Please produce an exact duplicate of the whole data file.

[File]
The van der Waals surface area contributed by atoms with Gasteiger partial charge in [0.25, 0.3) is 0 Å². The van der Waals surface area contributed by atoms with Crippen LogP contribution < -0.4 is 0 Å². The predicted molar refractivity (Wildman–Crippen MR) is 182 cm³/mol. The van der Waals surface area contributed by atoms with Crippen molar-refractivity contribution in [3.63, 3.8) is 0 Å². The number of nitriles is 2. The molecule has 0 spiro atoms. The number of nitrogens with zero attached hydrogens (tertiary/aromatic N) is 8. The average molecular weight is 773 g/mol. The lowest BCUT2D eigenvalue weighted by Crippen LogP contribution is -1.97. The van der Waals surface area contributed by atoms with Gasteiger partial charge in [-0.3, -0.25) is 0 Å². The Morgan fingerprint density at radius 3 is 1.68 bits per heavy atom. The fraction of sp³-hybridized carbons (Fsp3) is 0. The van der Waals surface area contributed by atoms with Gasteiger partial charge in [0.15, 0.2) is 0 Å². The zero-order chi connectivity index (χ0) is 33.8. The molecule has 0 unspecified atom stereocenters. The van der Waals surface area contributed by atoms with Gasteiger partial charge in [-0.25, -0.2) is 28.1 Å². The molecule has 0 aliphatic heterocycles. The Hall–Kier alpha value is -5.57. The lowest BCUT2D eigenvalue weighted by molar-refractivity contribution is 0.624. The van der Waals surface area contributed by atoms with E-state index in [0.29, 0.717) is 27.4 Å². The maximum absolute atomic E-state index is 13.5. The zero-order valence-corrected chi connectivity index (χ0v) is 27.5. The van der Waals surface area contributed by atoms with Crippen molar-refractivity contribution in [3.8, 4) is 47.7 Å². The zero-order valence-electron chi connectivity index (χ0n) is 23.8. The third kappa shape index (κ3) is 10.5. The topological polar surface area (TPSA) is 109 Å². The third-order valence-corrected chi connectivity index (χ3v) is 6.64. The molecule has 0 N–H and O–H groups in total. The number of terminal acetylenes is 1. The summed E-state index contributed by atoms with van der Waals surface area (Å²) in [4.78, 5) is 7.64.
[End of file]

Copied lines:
The van der Waals surface area contributed by atoms with Gasteiger partial charge in [0.25, 0.3) is 0 Å². The van der Waals surface area contributed by atoms with Crippen LogP contribution < -0.4 is 0 Å². The predicted molar refractivity (Wildman–Crippen MR) is 182 cm³/mol. The van der Waals surface area contributed by atoms with Crippen molar-refractivity contribution in [3.63, 3.8) is 0 Å². The number of nitriles is 2. The molecule has 0 spiro atoms. The number of nitrogens with zero attached hydrogens (tertiary/aromatic N) is 8. The average molecular weight is 773 g/mol. The lowest BCUT2D eigenvalue weighted by Crippen LogP contribution is -1.97. The van der Waals surface area contributed by atoms with Gasteiger partial charge in [-0.3, -0.25) is 0 Å². The Morgan fingerprint density at radius 3 is 1.68 bits per heavy atom. The fraction of sp³-hybridized carbons (Fsp3) is 0. The van der Waals surface area contributed by atoms with Gasteiger partial charge in [0.15, 0.2) is 0 Å². The zero-order chi connectivity index (χ0) is 33.8. The molecule has 0 unspecified atom stereocenters. The van der Waals surface area contributed by atoms with Gasteiger partial charge in [-0.25, -0.2) is 28.1 Å². The molecule has 0 aliphatic heterocycles. The Hall–Kier alpha value is -5.57. The lowest BCUT2D eigenvalue weighted by molar-refractivity contribution is 0.624. The van der Waals surface area contributed by atoms with E-state index in [0.29, 0.717) is 27.4 Å². The maximum absolute atomic E-state index is 13.5. The zero-order valence-corrected chi connectivity index (χ0v) is 27.5. The van der Waals surface area contributed by atoms with Crippen molar-refractivity contribution in [3.8, 4) is 47.7 Å². The zero-order valence-electron chi connectivity index (χ0n) is 23.8. The third kappa shape index (κ3) is 10.5. The topological polar surface area (TPSA) is 109 Å². The third-order valence-corrected chi connectivity index (χ3v) is 6.64. The molecule has 0 N–H and O–H groups in total. The number of terminal acetylenes is 1. The summed E-state index contributed by atoms with van der Waals surface area (Å²) in [4.78, 5) is 7.64.